“Look, I get that when it’s marked down it’s not going to be the ‘freshest’ product, but, like, can you at least make sure it isn’t completely covered in mould before you sell it?”

A photo alongside the caption showed a box of frozen Pacific salmon pie, and the contents out of the packaging — covered in green, blue and white mouldy spots.

A quick zoom in to the photo shows it has a best-before date of Feb. 13, 2024.



“That’s wretched,” one person wrote, noting the expiration date and the likelihood of it being an “employee error.

“They can’t sell anything past its best-before date,” they added. “That needed to be binned weeks ago.”

Coffey noted that he purchased the frozen pie on March 2, the day before he posted on X.

“It’s pretty clearly a mistake (and I didn’t even notice that it was like two weeks over, so partially on me for not checking),” Coffey acknowledged.

“I’m mostly mad because I was hoping to have it tonight and thus got a pretty nasty surprise, lol.”

Loblaws reached out to Coffey on social media, apologizing for the inconvenience and asking him to send them his receipt, so the matter could be reviewed.

“This was an error, and we’re reviewing with the store to make sure it doesn’t happen again,” a spokesperson for the grocer told The Toronto Sun.



“We’ve been in touch with the customer and provided compensation,” she added. “In any case, if a customer isn’t satisfied with a product they’ve purchased, we encourage them to go back to the store, or directly to our customer care team.”

This isn’t the first time mouldy discounted items were shared on social media.

On the Weird Toronto Facebook page, one woman shared shots of “absolutely disgusting” bags of produce on the discount shelves at a No Frills at Kingston Rd. and Lawrence Ave. E. in Scarborough.

“Discount food should be edible,” one person commented. “I see this a lot. It’s so sad.”
mouldy_salmon_pie-e1709665686823[1].jpg
 

spaminator

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Oct 26, 2009
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Consumers slowly souring on bagged milk, could be gone in decade: Expert
Author of the article:Jane Stevenson
Published Mar 05, 2024 • Last updated 1 day ago • 2 minute read

Got milk?

Well, bagged milk could soon — as in a decade — become a thing of the past in Canada, said Sylvain Charlebois, director of the Agri-food Analytics Lab at Dalhousie University.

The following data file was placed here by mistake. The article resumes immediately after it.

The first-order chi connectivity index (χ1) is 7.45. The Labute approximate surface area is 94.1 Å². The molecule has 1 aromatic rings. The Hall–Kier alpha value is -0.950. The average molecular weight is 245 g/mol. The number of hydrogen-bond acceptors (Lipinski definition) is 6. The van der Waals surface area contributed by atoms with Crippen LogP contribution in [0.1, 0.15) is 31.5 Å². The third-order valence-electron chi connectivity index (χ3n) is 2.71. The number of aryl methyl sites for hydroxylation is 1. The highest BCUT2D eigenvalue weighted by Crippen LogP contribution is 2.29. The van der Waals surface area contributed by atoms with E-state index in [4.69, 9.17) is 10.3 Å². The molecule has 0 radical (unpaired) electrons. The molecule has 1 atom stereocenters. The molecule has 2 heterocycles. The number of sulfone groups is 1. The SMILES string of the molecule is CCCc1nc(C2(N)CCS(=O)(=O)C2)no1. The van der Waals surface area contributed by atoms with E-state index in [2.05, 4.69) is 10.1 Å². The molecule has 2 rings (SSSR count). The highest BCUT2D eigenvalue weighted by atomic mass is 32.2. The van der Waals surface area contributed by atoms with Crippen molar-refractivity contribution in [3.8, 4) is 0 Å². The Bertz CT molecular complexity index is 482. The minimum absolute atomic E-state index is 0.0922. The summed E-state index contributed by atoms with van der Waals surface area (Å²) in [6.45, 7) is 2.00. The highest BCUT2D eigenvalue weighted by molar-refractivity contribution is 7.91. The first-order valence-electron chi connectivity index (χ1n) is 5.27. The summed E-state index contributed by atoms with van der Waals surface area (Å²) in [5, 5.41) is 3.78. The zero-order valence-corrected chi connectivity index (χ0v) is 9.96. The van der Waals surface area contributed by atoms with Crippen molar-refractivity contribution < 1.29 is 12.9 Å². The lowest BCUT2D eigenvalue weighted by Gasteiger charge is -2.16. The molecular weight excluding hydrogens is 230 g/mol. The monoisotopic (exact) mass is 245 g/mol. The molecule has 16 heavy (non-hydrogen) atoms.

“Essentially, what’s going on is that demand for the four-litre format (three bags of 1.3 litres each) is dropping for a variety of reasons,” said Charlebois.

“We have families that are smaller. Demand per capita is dropping in Canada. Fewer people are drinking milk in adulthood. There are more dairy alternatives available out there. My guess is that we could actually see these bags disappear within a decade or so. I think it has a lot to do with demand, which is shifting.”

One indicator is that the four-litre format of bagged milk is slightly down in Quebec from 50% of volumes sold in 2022 to 49.7% in 2023, according to a report in La Presse.


“It was a reporter from La Presse, she called me and said, ‘Demand is down – but not much,'” said Charlebois.

“It’s a huge hypothetical here.”

Bagged milk, first introduced in the 1960s, is mainly available in eastern parts of the country like Ontario, Quebec and the Maritimes.

Meanwhile, Charlebois said demand for other kinds of milk — soy, oat, almond, etc. — “has grown in the double digits for a few years now. Growth is pretty significant. With immigration, we estimate the majority of immigrants coming to Canada, and there are lots of them, are lactose intolerant. So intolerances are certainly a driver. But consumers are concerned about the environment, animal welfare.”

There’s also the anti-plastic movement.


“That’s the other issue — perhaps this approach to packaging milk will not age well over time because it is indeed plastic, yeah,” said Charlebois.

In the meantime, there are upsides for having bagged milk.

“Smaller bags are very helpful with people with disabilities, for example, or with arthritis,” said Charlebois.

“A (two-litre) jug is not easy to lift if you’re a child. The other thing that people love with bags is the fact that very rarely have we seen problems related to safety and quality with bags. We have heard from many, many Canadians saying they’ve seen their milk go sour even before opening their cartons of milk. But I haven’t heard anything with bags in particular.”
 

petros

The Central Scrutinizer
Nov 21, 2008
109,776
11,591
113
Low Earth Orbit
Consumers slowly souring on bagged milk, could be gone in decade: Expert
Author of the article:Jane Stevenson
Published Mar 05, 2024 • Last updated 1 day ago • 2 minute read

Got milk?

Well, bagged milk could soon — as in a decade — become a thing of the past in Canada, said Sylvain Charlebois, director of the Agri-food Analytics Lab at Dalhousie University.


“Essentially, what’s going on is that demand for the four-litre format (three bags of 1.3 litres each) is dropping for a variety of reasons,” said Charlebois.

“We have families that are smaller. Demand per capita is dropping in Canada. Fewer people are drinking milk in adulthood. There are more dairy alternatives available out there. My guess is that we could actually see these bags disappear within a decade or so. I think it has a lot to do with demand, which is shifting.”